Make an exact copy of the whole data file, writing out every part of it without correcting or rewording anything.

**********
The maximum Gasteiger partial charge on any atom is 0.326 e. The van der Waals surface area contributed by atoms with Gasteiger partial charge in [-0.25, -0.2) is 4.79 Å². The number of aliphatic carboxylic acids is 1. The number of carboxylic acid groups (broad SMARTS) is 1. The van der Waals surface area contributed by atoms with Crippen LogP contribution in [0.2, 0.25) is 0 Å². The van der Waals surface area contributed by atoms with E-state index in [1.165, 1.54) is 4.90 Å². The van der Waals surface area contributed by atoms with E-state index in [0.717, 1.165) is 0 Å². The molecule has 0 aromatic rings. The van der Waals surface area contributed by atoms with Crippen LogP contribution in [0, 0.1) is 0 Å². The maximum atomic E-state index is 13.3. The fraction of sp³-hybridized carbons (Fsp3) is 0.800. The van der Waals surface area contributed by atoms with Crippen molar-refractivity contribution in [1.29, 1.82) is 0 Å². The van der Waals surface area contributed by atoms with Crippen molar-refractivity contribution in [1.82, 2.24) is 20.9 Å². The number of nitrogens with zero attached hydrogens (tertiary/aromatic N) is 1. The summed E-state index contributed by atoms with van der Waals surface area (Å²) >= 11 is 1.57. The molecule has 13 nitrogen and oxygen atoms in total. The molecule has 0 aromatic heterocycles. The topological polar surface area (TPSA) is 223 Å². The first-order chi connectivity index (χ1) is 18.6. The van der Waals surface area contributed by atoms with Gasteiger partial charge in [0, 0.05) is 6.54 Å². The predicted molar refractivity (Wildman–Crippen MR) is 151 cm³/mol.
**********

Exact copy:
The maximum Gasteiger partial charge on any atom is 0.326 e. The van der Waals surface area contributed by atoms with Gasteiger partial charge in [-0.25, -0.2) is 4.79 Å². The number of aliphatic carboxylic acids is 1. The number of carboxylic acid groups (broad SMARTS) is 1. The van der Waals surface area contributed by atoms with Crippen LogP contribution in [0.2, 0.25) is 0 Å². The van der Waals surface area contributed by atoms with E-state index in [1.165, 1.54) is 4.90 Å². The van der Waals surface area contributed by atoms with E-state index in [0.717, 1.165) is 0 Å². The molecule has 0 aromatic rings. The van der Waals surface area contributed by atoms with Crippen LogP contribution in [0, 0.1) is 0 Å². The maximum atomic E-state index is 13.3. The fraction of sp³-hybridized carbons (Fsp3) is 0.800. The van der Waals surface area contributed by atoms with Crippen molar-refractivity contribution in [1.29, 1.82) is 0 Å². The van der Waals surface area contributed by atoms with Crippen molar-refractivity contribution in [1.82, 2.24) is 20.9 Å². The number of nitrogens with zero attached hydrogens (tertiary/aromatic N) is 1. The summed E-state index contributed by atoms with van der Waals surface area (Å²) >= 11 is 1.57. The molecule has 13 nitrogen and oxygen atoms in total. The molecule has 0 aromatic heterocycles. The topological polar surface area (TPSA) is 223 Å². The first-order chi connectivity index (χ1) is 18.6. The van der Waals surface area contributed by atoms with Gasteiger partial charge in [0, 0.05) is 6.54 Å². The predicted molar refractivity (Wildman–Crippen MR) is 151 cm³/mol.